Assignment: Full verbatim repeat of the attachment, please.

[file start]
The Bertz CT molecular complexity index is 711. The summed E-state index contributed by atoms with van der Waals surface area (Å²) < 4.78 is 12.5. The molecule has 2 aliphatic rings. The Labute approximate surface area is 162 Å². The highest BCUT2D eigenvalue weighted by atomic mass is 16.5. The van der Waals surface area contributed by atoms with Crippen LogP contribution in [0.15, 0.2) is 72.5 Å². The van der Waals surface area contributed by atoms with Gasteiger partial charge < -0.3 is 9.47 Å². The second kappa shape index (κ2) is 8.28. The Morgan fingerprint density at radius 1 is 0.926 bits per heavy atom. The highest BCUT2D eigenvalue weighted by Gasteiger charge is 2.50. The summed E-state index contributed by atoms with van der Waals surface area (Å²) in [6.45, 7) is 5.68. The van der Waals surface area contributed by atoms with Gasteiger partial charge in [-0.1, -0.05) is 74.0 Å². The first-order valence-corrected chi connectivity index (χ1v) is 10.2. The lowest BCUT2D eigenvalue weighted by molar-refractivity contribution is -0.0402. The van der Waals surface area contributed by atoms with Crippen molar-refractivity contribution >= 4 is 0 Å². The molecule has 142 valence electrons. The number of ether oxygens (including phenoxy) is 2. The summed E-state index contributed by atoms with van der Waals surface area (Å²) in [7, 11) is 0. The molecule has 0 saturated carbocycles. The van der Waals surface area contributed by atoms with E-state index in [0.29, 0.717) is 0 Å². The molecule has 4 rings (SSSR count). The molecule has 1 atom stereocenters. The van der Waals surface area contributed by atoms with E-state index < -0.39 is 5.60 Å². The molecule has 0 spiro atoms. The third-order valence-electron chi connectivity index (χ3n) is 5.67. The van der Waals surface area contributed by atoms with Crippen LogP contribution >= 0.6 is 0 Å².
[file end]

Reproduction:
The Bertz CT molecular complexity index is 711. The summed E-state index contributed by atoms with van der Waals surface area (Å²) < 4.78 is 12.5. The molecule has 2 aliphatic rings. The Labute approximate surface area is 162 Å². The highest BCUT2D eigenvalue weighted by atomic mass is 16.5. The van der Waals surface area contributed by atoms with Crippen LogP contribution in [0.15, 0.2) is 72.5 Å². The van der Waals surface area contributed by atoms with Gasteiger partial charge < -0.3 is 9.47 Å². The second kappa shape index (κ2) is 8.28. The Morgan fingerprint density at radius 1 is 0.926 bits per heavy atom. The highest BCUT2D eigenvalue weighted by Gasteiger charge is 2.50. The summed E-state index contributed by atoms with van der Waals surface area (Å²) in [6.45, 7) is 5.68. The van der Waals surface area contributed by atoms with Gasteiger partial charge in [-0.1, -0.05) is 74.0 Å². The first-order valence-corrected chi connectivity index (χ1v) is 10.2. The lowest BCUT2D eigenvalue weighted by molar-refractivity contribution is -0.0402. The van der Waals surface area contributed by atoms with Crippen molar-refractivity contribution >= 4 is 0 Å². The molecule has 142 valence electrons. The number of ether oxygens (including phenoxy) is 2. The summed E-state index contributed by atoms with van der Waals surface area (Å²) in [7, 11) is 0. The molecule has 0 saturated carbocycles. The van der Waals surface area contributed by atoms with E-state index in [0.29, 0.717) is 0 Å². The molecule has 4 rings (SSSR count). The molecule has 1 atom stereocenters. The van der Waals surface area contributed by atoms with E-state index < -0.39 is 5.60 Å². The molecule has 0 spiro atoms. The third-order valence-electron chi connectivity index (χ3n) is 5.67. The van der Waals surface area contributed by atoms with Crippen LogP contribution >= 0.6 is 0 Å².